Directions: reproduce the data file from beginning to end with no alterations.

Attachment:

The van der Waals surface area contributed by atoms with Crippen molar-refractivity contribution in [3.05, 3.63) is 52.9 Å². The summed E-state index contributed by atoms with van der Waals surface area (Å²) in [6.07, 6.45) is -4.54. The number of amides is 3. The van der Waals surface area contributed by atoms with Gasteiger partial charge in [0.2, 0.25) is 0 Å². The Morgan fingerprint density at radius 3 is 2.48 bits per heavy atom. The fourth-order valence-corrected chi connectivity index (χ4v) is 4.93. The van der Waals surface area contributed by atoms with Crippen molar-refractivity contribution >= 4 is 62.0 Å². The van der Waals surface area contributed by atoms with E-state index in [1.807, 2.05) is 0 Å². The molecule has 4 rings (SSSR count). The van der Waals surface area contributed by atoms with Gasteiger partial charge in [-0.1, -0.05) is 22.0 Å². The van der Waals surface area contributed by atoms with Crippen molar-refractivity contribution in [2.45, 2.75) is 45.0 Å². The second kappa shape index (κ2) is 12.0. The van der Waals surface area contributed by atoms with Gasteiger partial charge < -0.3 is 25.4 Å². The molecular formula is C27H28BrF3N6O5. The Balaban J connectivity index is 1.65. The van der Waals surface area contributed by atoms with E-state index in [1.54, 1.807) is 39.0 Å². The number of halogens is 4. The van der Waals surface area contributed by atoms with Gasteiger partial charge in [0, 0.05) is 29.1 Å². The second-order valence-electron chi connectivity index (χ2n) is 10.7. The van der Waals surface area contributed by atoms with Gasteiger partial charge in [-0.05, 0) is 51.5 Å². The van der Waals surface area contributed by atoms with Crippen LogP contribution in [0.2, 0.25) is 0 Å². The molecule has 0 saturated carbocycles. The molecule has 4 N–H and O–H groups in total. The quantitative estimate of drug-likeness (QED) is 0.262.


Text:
The van der Waals surface area contributed by atoms with Crippen molar-refractivity contribution in [3.05, 3.63) is 52.9 Å². The summed E-state index contributed by atoms with van der Waals surface area (Å²) in [6.07, 6.45) is -4.54. The number of amides is 3. The van der Waals surface area contributed by atoms with Gasteiger partial charge in [0.2, 0.25) is 0 Å². The Morgan fingerprint density at radius 3 is 2.48 bits per heavy atom. The fourth-order valence-corrected chi connectivity index (χ4v) is 4.93. The van der Waals surface area contributed by atoms with Crippen molar-refractivity contribution >= 4 is 62.0 Å². The van der Waals surface area contributed by atoms with E-state index in [1.807, 2.05) is 0 Å². The molecule has 4 rings (SSSR count). The van der Waals surface area contributed by atoms with Gasteiger partial charge in [-0.1, -0.05) is 22.0 Å². The van der Waals surface area contributed by atoms with Crippen molar-refractivity contribution in [2.45, 2.75) is 45.0 Å². The second kappa shape index (κ2) is 12.0. The van der Waals surface area contributed by atoms with Gasteiger partial charge < -0.3 is 25.4 Å². The molecular formula is C27H28BrF3N6O5. The Balaban J connectivity index is 1.65. The van der Waals surface area contributed by atoms with E-state index in [1.54, 1.807) is 39.0 Å². The number of halogens is 4. The van der Waals surface area contributed by atoms with Gasteiger partial charge in [0, 0.05) is 29.1 Å². The second-order valence-electron chi connectivity index (χ2n) is 10.7. The van der Waals surface area contributed by atoms with Gasteiger partial charge in [-0.05, 0) is 51.5 Å². The van der Waals surface area contributed by atoms with Crippen LogP contribution in [0.2, 0.25) is 0 Å². The molecule has 0 saturated carbocycles. The molecule has 4 N–H and O–H groups in total. The quantitative estimate of drug-likeness (QED) is 0.262.